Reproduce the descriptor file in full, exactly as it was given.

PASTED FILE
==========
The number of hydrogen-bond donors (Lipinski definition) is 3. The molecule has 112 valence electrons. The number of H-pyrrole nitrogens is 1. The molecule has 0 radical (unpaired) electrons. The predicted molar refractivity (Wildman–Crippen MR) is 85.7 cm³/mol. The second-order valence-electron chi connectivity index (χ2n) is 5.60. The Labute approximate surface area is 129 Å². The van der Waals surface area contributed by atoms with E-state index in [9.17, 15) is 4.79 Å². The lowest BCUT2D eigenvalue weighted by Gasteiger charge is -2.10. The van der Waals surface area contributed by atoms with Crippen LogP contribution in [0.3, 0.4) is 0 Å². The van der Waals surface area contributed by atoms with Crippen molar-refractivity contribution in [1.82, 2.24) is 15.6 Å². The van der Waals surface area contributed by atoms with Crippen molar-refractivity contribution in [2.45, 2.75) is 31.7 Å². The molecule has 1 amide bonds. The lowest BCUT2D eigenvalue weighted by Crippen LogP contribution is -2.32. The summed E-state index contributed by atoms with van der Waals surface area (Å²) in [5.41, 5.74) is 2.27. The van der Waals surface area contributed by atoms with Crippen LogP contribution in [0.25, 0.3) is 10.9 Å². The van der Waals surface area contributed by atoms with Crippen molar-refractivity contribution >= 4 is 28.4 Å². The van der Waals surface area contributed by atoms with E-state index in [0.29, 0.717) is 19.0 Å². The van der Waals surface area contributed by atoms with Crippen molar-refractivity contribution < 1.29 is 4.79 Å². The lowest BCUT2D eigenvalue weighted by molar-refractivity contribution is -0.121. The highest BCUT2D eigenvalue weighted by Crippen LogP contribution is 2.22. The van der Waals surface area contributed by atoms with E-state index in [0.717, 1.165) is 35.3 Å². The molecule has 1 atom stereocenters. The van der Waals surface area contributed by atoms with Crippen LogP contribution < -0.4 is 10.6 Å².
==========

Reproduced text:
The number of hydrogen-bond donors (Lipinski definition) is 3. The molecule has 112 valence electrons. The number of H-pyrrole nitrogens is 1. The molecule has 0 radical (unpaired) electrons. The predicted molar refractivity (Wildman–Crippen MR) is 85.7 cm³/mol. The second-order valence-electron chi connectivity index (χ2n) is 5.60. The Labute approximate surface area is 129 Å². The van der Waals surface area contributed by atoms with E-state index in [9.17, 15) is 4.79 Å². The lowest BCUT2D eigenvalue weighted by Gasteiger charge is -2.10. The van der Waals surface area contributed by atoms with Crippen LogP contribution in [0.3, 0.4) is 0 Å². The van der Waals surface area contributed by atoms with Crippen molar-refractivity contribution in [1.82, 2.24) is 15.6 Å². The van der Waals surface area contributed by atoms with Crippen molar-refractivity contribution in [2.45, 2.75) is 31.7 Å². The molecule has 1 amide bonds. The lowest BCUT2D eigenvalue weighted by Crippen LogP contribution is -2.32. The summed E-state index contributed by atoms with van der Waals surface area (Å²) in [5.41, 5.74) is 2.27. The van der Waals surface area contributed by atoms with Crippen LogP contribution in [0.25, 0.3) is 10.9 Å². The van der Waals surface area contributed by atoms with Crippen molar-refractivity contribution >= 4 is 28.4 Å². The van der Waals surface area contributed by atoms with E-state index in [0.29, 0.717) is 19.0 Å². The van der Waals surface area contributed by atoms with Crippen molar-refractivity contribution < 1.29 is 4.79 Å². The lowest BCUT2D eigenvalue weighted by molar-refractivity contribution is -0.121. The highest BCUT2D eigenvalue weighted by Crippen LogP contribution is 2.22. The van der Waals surface area contributed by atoms with E-state index in [0.717, 1.165) is 35.3 Å². The molecule has 1 atom stereocenters. The van der Waals surface area contributed by atoms with Crippen LogP contribution < -0.4 is 10.6 Å².